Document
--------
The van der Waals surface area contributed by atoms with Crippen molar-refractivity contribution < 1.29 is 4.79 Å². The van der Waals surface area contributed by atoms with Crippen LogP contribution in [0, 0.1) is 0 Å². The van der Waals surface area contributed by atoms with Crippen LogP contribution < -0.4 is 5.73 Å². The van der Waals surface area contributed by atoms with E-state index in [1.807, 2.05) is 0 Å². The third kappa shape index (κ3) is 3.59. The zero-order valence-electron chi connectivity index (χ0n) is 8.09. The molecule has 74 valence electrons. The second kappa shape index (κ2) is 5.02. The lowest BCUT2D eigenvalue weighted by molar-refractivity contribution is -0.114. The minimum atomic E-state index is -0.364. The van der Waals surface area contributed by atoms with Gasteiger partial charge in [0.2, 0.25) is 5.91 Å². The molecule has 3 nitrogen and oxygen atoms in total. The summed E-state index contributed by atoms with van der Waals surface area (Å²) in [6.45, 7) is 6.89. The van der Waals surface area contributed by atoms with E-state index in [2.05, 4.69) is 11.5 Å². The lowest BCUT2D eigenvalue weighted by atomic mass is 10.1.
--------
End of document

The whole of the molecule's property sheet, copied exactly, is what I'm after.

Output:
The van der Waals surface area contributed by atoms with Crippen molar-refractivity contribution < 1.29 is 4.79 Å². The van der Waals surface area contributed by atoms with Crippen LogP contribution in [0, 0.1) is 0 Å². The van der Waals surface area contributed by atoms with Crippen LogP contribution < -0.4 is 5.73 Å². The van der Waals surface area contributed by atoms with E-state index in [1.807, 2.05) is 0 Å². The third kappa shape index (κ3) is 3.59. The zero-order valence-electron chi connectivity index (χ0n) is 8.09. The molecule has 74 valence electrons. The second kappa shape index (κ2) is 5.02. The lowest BCUT2D eigenvalue weighted by molar-refractivity contribution is -0.114. The minimum atomic E-state index is -0.364. The van der Waals surface area contributed by atoms with Gasteiger partial charge in [0.2, 0.25) is 5.91 Å². The molecule has 3 nitrogen and oxygen atoms in total. The summed E-state index contributed by atoms with van der Waals surface area (Å²) in [6.45, 7) is 6.89. The van der Waals surface area contributed by atoms with E-state index in [2.05, 4.69) is 11.5 Å². The lowest BCUT2D eigenvalue weighted by atomic mass is 10.1.